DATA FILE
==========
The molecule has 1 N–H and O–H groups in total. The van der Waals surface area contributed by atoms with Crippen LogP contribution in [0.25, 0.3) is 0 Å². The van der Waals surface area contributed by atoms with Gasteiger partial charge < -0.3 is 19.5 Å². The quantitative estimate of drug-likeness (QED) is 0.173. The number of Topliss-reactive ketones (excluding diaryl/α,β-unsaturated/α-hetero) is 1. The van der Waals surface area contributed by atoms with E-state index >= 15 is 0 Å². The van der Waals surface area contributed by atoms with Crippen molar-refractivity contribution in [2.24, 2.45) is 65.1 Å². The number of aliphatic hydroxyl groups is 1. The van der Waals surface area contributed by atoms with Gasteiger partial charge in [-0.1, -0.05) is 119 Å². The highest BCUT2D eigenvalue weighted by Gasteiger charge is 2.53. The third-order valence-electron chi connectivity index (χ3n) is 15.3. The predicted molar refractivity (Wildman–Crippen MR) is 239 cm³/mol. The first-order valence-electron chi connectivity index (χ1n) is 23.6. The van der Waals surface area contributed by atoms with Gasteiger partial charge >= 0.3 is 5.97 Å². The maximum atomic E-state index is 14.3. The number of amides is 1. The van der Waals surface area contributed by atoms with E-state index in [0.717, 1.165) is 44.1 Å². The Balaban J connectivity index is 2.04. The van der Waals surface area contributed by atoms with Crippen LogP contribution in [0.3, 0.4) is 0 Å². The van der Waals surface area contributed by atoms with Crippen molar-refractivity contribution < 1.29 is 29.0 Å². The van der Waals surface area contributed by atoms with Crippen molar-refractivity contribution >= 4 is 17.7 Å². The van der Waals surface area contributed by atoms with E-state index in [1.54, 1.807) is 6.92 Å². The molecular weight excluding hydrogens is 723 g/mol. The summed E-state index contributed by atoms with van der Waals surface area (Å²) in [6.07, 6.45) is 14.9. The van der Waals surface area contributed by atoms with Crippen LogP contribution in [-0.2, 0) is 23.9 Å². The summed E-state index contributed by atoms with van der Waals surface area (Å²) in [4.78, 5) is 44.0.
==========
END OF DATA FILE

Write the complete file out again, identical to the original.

The molecule has 1 N–H and O–H groups in total. The van der Waals surface area contributed by atoms with Crippen LogP contribution in [0.25, 0.3) is 0 Å². The van der Waals surface area contributed by atoms with Gasteiger partial charge < -0.3 is 19.5 Å². The quantitative estimate of drug-likeness (QED) is 0.173. The number of Topliss-reactive ketones (excluding diaryl/α,β-unsaturated/α-hetero) is 1. The van der Waals surface area contributed by atoms with E-state index >= 15 is 0 Å². The van der Waals surface area contributed by atoms with Crippen molar-refractivity contribution in [2.24, 2.45) is 65.1 Å². The number of aliphatic hydroxyl groups is 1. The van der Waals surface area contributed by atoms with Gasteiger partial charge in [-0.1, -0.05) is 119 Å². The highest BCUT2D eigenvalue weighted by Gasteiger charge is 2.53. The third-order valence-electron chi connectivity index (χ3n) is 15.3. The predicted molar refractivity (Wildman–Crippen MR) is 239 cm³/mol. The first-order valence-electron chi connectivity index (χ1n) is 23.6. The van der Waals surface area contributed by atoms with Gasteiger partial charge >= 0.3 is 5.97 Å². The maximum atomic E-state index is 14.3. The number of amides is 1. The van der Waals surface area contributed by atoms with E-state index in [0.717, 1.165) is 44.1 Å². The Balaban J connectivity index is 2.04. The van der Waals surface area contributed by atoms with Crippen LogP contribution in [0.3, 0.4) is 0 Å². The van der Waals surface area contributed by atoms with Crippen molar-refractivity contribution < 1.29 is 29.0 Å². The van der Waals surface area contributed by atoms with Crippen molar-refractivity contribution >= 4 is 17.7 Å². The van der Waals surface area contributed by atoms with E-state index in [1.54, 1.807) is 6.92 Å². The molecular weight excluding hydrogens is 723 g/mol. The summed E-state index contributed by atoms with van der Waals surface area (Å²) in [6.07, 6.45) is 14.9. The van der Waals surface area contributed by atoms with Crippen LogP contribution in [-0.2, 0) is 23.9 Å². The summed E-state index contributed by atoms with van der Waals surface area (Å²) in [4.78, 5) is 44.0.